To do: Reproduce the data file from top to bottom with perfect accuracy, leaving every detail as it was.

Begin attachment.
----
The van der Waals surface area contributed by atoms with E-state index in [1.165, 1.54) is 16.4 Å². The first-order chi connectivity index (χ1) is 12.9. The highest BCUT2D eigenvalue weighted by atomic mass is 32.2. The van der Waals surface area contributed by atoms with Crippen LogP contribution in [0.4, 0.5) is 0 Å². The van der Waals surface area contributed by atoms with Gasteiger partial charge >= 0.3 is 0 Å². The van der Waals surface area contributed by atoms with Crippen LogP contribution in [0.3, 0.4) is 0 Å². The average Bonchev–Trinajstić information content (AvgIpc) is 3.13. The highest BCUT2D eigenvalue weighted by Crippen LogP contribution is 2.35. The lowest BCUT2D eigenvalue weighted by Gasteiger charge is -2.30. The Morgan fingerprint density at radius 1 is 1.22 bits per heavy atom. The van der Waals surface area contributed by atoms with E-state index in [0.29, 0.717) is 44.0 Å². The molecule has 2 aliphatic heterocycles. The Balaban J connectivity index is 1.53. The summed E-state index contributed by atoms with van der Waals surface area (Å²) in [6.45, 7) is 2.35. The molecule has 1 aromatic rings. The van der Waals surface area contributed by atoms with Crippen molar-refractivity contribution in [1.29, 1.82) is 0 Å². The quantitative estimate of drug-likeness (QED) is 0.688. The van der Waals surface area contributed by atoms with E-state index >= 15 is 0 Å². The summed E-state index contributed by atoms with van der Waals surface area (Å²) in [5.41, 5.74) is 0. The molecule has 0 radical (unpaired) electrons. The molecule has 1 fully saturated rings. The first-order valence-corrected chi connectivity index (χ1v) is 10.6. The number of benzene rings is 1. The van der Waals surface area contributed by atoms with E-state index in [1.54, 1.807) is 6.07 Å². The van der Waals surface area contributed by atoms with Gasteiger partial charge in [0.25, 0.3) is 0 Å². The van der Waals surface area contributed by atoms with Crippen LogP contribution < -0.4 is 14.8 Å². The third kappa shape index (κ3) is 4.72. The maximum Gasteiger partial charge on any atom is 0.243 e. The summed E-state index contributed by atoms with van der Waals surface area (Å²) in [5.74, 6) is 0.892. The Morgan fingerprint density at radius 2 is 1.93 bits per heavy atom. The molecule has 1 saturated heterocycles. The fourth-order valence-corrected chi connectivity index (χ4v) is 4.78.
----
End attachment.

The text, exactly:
The van der Waals surface area contributed by atoms with E-state index in [1.165, 1.54) is 16.4 Å². The first-order chi connectivity index (χ1) is 12.9. The highest BCUT2D eigenvalue weighted by atomic mass is 32.2. The van der Waals surface area contributed by atoms with Crippen LogP contribution in [0.4, 0.5) is 0 Å². The van der Waals surface area contributed by atoms with Gasteiger partial charge >= 0.3 is 0 Å². The van der Waals surface area contributed by atoms with Crippen LogP contribution in [0.3, 0.4) is 0 Å². The average Bonchev–Trinajstić information content (AvgIpc) is 3.13. The highest BCUT2D eigenvalue weighted by Crippen LogP contribution is 2.35. The lowest BCUT2D eigenvalue weighted by Gasteiger charge is -2.30. The Morgan fingerprint density at radius 1 is 1.22 bits per heavy atom. The van der Waals surface area contributed by atoms with E-state index in [0.29, 0.717) is 44.0 Å². The molecule has 2 aliphatic heterocycles. The Balaban J connectivity index is 1.53. The summed E-state index contributed by atoms with van der Waals surface area (Å²) in [6.45, 7) is 2.35. The molecule has 1 aromatic rings. The van der Waals surface area contributed by atoms with Crippen molar-refractivity contribution in [1.29, 1.82) is 0 Å². The quantitative estimate of drug-likeness (QED) is 0.688. The van der Waals surface area contributed by atoms with E-state index >= 15 is 0 Å². The summed E-state index contributed by atoms with van der Waals surface area (Å²) in [5.41, 5.74) is 0. The molecule has 0 radical (unpaired) electrons. The molecule has 1 fully saturated rings. The first-order valence-corrected chi connectivity index (χ1v) is 10.6. The number of benzene rings is 1. The van der Waals surface area contributed by atoms with E-state index in [1.54, 1.807) is 6.07 Å². The van der Waals surface area contributed by atoms with Gasteiger partial charge in [0.25, 0.3) is 0 Å². The van der Waals surface area contributed by atoms with Crippen LogP contribution < -0.4 is 14.8 Å². The third kappa shape index (κ3) is 4.72. The maximum Gasteiger partial charge on any atom is 0.243 e. The summed E-state index contributed by atoms with van der Waals surface area (Å²) in [5.74, 6) is 0.892. The Morgan fingerprint density at radius 2 is 1.93 bits per heavy atom. The molecule has 1 saturated heterocycles. The fourth-order valence-corrected chi connectivity index (χ4v) is 4.78.